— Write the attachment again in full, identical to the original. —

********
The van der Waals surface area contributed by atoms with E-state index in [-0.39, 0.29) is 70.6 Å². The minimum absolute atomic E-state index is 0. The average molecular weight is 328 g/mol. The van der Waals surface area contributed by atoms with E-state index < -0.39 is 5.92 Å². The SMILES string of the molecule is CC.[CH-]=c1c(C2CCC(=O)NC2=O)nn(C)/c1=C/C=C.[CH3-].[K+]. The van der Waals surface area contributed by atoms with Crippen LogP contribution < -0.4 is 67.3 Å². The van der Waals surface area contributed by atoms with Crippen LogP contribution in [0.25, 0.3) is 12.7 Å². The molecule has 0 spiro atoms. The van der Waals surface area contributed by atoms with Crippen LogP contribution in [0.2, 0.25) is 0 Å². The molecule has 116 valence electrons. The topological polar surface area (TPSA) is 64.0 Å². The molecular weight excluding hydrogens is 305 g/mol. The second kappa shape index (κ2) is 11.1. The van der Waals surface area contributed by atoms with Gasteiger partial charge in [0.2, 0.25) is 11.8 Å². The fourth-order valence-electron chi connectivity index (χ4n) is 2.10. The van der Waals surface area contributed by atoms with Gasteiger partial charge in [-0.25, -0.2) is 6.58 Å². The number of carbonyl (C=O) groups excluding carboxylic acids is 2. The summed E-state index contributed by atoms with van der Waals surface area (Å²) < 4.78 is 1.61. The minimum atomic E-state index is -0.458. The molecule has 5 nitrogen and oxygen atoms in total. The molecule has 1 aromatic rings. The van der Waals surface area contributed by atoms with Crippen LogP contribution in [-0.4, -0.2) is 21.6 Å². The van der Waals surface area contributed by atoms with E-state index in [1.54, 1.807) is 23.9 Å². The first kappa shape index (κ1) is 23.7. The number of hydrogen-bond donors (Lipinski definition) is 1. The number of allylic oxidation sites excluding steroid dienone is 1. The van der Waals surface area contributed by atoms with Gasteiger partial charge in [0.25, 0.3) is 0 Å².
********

The van der Waals surface area contributed by atoms with E-state index in [-0.39, 0.29) is 70.6 Å². The minimum absolute atomic E-state index is 0. The average molecular weight is 328 g/mol. The van der Waals surface area contributed by atoms with E-state index < -0.39 is 5.92 Å². The SMILES string of the molecule is CC.[CH-]=c1c(C2CCC(=O)NC2=O)nn(C)/c1=C/C=C.[CH3-].[K+]. The van der Waals surface area contributed by atoms with Crippen LogP contribution < -0.4 is 67.3 Å². The van der Waals surface area contributed by atoms with Crippen LogP contribution in [0.25, 0.3) is 12.7 Å². The molecule has 0 spiro atoms. The van der Waals surface area contributed by atoms with Crippen LogP contribution in [0.2, 0.25) is 0 Å². The molecule has 116 valence electrons. The topological polar surface area (TPSA) is 64.0 Å². The molecular weight excluding hydrogens is 305 g/mol. The second kappa shape index (κ2) is 11.1. The van der Waals surface area contributed by atoms with Gasteiger partial charge in [0.2, 0.25) is 11.8 Å². The fourth-order valence-electron chi connectivity index (χ4n) is 2.10. The van der Waals surface area contributed by atoms with Gasteiger partial charge in [-0.25, -0.2) is 6.58 Å². The number of carbonyl (C=O) groups excluding carboxylic acids is 2. The summed E-state index contributed by atoms with van der Waals surface area (Å²) < 4.78 is 1.61. The minimum atomic E-state index is -0.458. The molecule has 5 nitrogen and oxygen atoms in total. The molecule has 1 aromatic rings. The van der Waals surface area contributed by atoms with Crippen LogP contribution in [-0.4, -0.2) is 21.6 Å². The van der Waals surface area contributed by atoms with E-state index in [1.54, 1.807) is 23.9 Å². The first kappa shape index (κ1) is 23.7. The number of hydrogen-bond donors (Lipinski definition) is 1. The number of allylic oxidation sites excluding steroid dienone is 1. The van der Waals surface area contributed by atoms with Gasteiger partial charge in [0.25, 0.3) is 0 Å².